MASAKA: Some Catholic faithful in Masaka diocese are panicking over the impending demolition of the ancient Cathedral cemetery to make way for a road project. The affected cemetery sits next to the Masaka Diocesan Cathedral in Kitovu in Masaka city and is a burial ground for hundreds of people who have close connections to the Catholic faith and the Church.
Established in 1906, the cemetery has now been earmarked for demolition to open the route for the 4.6-kilometer Nyendo-Cathedral to Kitovu Hospital road, which Uganda National Roads Authority-UNRA is set to start working on. The Reverend Fr. Deusdedit Luyimbaazi, the Estates Manager of Masaka Diocese, notes that according to the design, the road will partly run through the cemetery, which requires relocation of some of the remains that are underneath to pave way for the project.
According to Fr. Luyimbaazi, out of mutual engagements with UNRA, the Masaka diocese as the landlord agreed to have all the affected graves relocated to make way for the project without any financial compensation from the government. He indicates that besides the remains of a few known religious people who the diocese can easily transfer, the cemetery has several other bodies, some of whose relatives are not even known due to the very long time since they were buried.
He explains that due to the great significance that the road presents to both the church and the community, the Diocese could not forego it for the cemetery, hence choosing to have them relocated.
Some of the notable people buried in the cemetery include white missionary priests, the mother of the founding Bishop of Masaka Diocese, and Joseph Kiwanuka, who eventually became the pioneer African Archbishop of the South of Sub-Saharan Africa.
But Fr. Luymbaazi indicates the graves of the majority of these people are outside the road demarcation and will not be interfered with. Dr. Luyimbaazi says that through the public announcements, the diocese is currently calling upon relatives of the other unknown people who are laying in the cemetery to come and locate their burial sites and have their remains relocated to other graves.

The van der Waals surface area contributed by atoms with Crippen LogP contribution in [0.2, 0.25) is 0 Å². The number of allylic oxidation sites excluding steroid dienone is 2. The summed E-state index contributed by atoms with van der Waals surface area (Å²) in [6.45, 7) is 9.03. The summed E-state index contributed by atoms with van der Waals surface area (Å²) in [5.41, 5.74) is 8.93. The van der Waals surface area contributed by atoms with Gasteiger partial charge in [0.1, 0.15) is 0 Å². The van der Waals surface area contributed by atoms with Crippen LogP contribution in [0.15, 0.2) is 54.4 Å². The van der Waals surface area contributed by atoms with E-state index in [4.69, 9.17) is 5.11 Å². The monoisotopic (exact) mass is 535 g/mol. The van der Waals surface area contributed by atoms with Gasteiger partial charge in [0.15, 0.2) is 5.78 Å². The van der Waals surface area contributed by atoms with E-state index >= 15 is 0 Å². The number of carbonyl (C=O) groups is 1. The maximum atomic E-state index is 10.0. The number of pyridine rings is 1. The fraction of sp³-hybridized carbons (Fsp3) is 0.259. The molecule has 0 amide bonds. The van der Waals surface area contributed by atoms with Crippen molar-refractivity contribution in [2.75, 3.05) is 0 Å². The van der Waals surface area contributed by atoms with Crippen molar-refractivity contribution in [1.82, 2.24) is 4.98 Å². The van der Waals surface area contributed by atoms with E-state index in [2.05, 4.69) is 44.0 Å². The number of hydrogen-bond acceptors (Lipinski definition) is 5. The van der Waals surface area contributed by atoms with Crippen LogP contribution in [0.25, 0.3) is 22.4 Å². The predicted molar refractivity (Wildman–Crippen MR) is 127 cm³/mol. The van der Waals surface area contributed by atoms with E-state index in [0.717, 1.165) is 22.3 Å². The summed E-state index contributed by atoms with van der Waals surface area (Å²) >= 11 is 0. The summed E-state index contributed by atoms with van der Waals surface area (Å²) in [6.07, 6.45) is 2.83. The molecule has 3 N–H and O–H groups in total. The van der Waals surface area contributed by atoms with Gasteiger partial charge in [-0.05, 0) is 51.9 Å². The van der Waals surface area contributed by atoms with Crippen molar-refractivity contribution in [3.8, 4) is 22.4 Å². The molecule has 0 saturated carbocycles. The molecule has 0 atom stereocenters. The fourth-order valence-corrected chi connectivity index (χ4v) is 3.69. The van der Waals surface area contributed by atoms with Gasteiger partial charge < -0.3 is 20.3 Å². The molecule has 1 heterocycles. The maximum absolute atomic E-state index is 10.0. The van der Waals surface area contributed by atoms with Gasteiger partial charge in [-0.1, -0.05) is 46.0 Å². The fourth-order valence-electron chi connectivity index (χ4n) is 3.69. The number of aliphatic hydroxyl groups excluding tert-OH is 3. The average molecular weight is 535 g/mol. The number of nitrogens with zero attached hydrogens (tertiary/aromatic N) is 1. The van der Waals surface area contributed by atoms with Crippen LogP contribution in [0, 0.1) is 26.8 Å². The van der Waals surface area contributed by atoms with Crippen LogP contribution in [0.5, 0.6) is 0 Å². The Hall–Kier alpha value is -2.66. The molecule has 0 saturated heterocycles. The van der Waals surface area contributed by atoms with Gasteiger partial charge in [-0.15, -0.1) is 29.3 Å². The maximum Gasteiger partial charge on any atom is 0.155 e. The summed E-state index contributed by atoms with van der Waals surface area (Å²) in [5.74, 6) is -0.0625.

Rosemary Nankubuge, a resident of Kikaawa village in Bukomansimbi district, one of the people whose relatives were buried in the affected cemetery, says that their family is currently perplexed after they got calls to relocate the remains of their grandparents who died in the 1980s.
According to Nankubuge, their family is so scattered that the available relatives cannot afford to undertake the process of exhuming the remains.
Florence Namyenya and Jessica Nampewo, whose parents are also destined for relocation, argue that they cannot afford the process at short notice. They indicate that their deceased parents were ardent Christians who consciously requested to be buried next to the cathedral, arguing that the family would not wish to interfere with their remains.
But Engineer Henry Komaketch, the Uganda National Roads Authority-UNRA Zonal Manager in Charge of Masaka, indicates that the project does not cater for compensation of any properties. He urges the people whose relatives are affected to liaise with the Diocesan administration to work out modalities for relocating the remains.